A street-wise teen from Baltimore who has been raised by a single mother travels to New York City to spend the Christmas holiday with his estranged relatives, where he embarks on a surprising and inspirational journey.
Deep in the heart of the English countryside lies the enchanting village of Gladbury. Legend has it every 25 years an angel visits the village candlemaker and touches a single candle. ... See full summary »
In a contemporary adaptation of Langston Hughes' celebrated play, the holiday musical drama BLACK NATIVITY follows Langston (Jacob Latimore), a street-wise teen from Baltimore raised by a single mother, as he journeys to New York City to spend the Christmas holiday with his estranged relatives Reverend Cornell and Aretha Cobbs (Forest Whitaker and Angela Bassett). Unwilling to live by the imposing Reverend Cobbs' rules, a frustrated Langston is determined to return home to his mother, Naima (Jennifer Hudson). Langston embarks on a surprising and inspirational journey and along with his new friends, and a little divine intervention, he discovers the true meaning of faith, healing, and family. Written by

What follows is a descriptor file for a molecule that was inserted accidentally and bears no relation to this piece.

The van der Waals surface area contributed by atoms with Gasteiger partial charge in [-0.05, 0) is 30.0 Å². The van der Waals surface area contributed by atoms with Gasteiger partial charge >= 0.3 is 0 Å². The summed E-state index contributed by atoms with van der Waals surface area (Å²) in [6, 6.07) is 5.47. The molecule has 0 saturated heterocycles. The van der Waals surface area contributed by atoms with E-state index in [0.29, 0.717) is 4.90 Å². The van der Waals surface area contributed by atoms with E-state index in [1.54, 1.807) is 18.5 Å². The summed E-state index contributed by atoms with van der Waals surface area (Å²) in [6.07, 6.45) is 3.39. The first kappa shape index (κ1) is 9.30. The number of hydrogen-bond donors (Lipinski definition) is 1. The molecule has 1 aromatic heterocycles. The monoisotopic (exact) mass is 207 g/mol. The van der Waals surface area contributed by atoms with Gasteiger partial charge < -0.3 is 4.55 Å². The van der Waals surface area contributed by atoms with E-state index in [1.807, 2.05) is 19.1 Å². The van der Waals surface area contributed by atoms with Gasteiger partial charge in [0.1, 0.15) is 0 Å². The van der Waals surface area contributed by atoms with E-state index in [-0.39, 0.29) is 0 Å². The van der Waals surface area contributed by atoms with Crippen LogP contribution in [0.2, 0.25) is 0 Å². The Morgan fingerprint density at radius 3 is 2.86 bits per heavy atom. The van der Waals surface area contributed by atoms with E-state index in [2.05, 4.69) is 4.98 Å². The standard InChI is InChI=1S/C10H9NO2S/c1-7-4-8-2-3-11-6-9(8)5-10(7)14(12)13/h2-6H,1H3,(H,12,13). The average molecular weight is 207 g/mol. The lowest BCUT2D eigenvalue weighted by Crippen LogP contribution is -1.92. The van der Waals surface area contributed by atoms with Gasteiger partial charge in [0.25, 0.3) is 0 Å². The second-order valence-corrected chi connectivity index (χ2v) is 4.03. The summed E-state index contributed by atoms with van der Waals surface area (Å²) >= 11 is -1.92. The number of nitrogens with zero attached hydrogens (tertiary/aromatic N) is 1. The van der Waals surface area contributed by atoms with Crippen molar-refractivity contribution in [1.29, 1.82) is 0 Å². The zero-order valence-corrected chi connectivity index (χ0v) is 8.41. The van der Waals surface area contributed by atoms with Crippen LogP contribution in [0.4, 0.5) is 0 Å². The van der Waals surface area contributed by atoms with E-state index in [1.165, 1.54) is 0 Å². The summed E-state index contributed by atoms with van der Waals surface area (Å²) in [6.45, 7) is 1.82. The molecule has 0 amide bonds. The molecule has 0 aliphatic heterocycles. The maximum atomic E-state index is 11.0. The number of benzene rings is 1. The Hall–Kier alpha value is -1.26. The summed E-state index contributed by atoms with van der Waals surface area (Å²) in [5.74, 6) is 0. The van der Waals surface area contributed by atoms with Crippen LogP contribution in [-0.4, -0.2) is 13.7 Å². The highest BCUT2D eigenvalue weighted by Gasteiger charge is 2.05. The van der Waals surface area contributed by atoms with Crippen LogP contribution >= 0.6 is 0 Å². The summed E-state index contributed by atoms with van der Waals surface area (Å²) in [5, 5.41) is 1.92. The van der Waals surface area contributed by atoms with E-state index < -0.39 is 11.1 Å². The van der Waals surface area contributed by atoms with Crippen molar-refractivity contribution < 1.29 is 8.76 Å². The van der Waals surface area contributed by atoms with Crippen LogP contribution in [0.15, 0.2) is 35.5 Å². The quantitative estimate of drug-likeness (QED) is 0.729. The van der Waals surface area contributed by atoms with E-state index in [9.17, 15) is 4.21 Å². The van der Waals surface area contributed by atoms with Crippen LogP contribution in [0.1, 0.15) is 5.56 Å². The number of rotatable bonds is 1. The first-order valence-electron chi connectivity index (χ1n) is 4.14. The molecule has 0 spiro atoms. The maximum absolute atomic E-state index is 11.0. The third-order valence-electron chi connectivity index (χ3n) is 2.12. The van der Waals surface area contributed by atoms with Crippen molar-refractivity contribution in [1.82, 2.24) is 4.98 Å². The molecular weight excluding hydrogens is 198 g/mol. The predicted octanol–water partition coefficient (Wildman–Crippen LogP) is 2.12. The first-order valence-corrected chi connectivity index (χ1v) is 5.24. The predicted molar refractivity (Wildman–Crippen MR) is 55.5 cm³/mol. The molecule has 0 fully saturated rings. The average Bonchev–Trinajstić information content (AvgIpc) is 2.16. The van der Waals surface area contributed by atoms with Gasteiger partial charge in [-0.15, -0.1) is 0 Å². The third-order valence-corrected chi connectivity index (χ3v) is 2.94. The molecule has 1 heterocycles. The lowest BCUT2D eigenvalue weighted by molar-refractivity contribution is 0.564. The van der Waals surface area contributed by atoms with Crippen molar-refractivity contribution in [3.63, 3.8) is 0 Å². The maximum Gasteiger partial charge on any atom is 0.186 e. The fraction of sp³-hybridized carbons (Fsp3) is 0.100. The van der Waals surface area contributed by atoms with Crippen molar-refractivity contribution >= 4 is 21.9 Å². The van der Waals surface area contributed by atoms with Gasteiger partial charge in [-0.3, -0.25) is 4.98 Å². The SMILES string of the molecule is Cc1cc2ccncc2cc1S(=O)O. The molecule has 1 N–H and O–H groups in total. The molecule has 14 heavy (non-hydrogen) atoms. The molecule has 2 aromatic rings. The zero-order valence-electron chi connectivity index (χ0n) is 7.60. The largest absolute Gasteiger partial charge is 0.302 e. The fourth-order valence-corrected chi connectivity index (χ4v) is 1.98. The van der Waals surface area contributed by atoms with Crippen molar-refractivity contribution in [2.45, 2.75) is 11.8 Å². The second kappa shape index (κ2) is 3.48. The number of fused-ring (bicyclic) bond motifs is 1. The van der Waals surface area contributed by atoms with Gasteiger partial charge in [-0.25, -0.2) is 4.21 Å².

Going in I knew this was a movie with music and that's what it is, versus a "musical" like Les Miserables, where there's singing throughout opera-style.
All the actors stand out and do their characterizations well. Especially Jennifer Hundson as Naima, the single mom raising a boy-child on her own without help and estranged from her parents. Especially Tyrese who really shows his gentle side as Tyson. His body and face marked with scars, he looks like a thug but has a worldly view as he tries to steer young Langston to the right side of life. Especially Forrest Whitaker who characterizes the Reverend Cobb. Stern, unyielding but with a soft side. Especially the music that soars and transforms the screen into a gospel show near the end. Director Kasi Lemmons ("Eve's Bayou") integrates stage show with movie set ala "Rent". The story of a young boy struggling to find answers and being pulled toward wrongful ways is simplified and strikes just the right tone with spirituality and religiousness.
Near the end the drama is laid on thick.
See it! This is the only "live" action musical of the year and while it is based on a little known play written by Langston Hughes, it's a triumphant interpretation on film.
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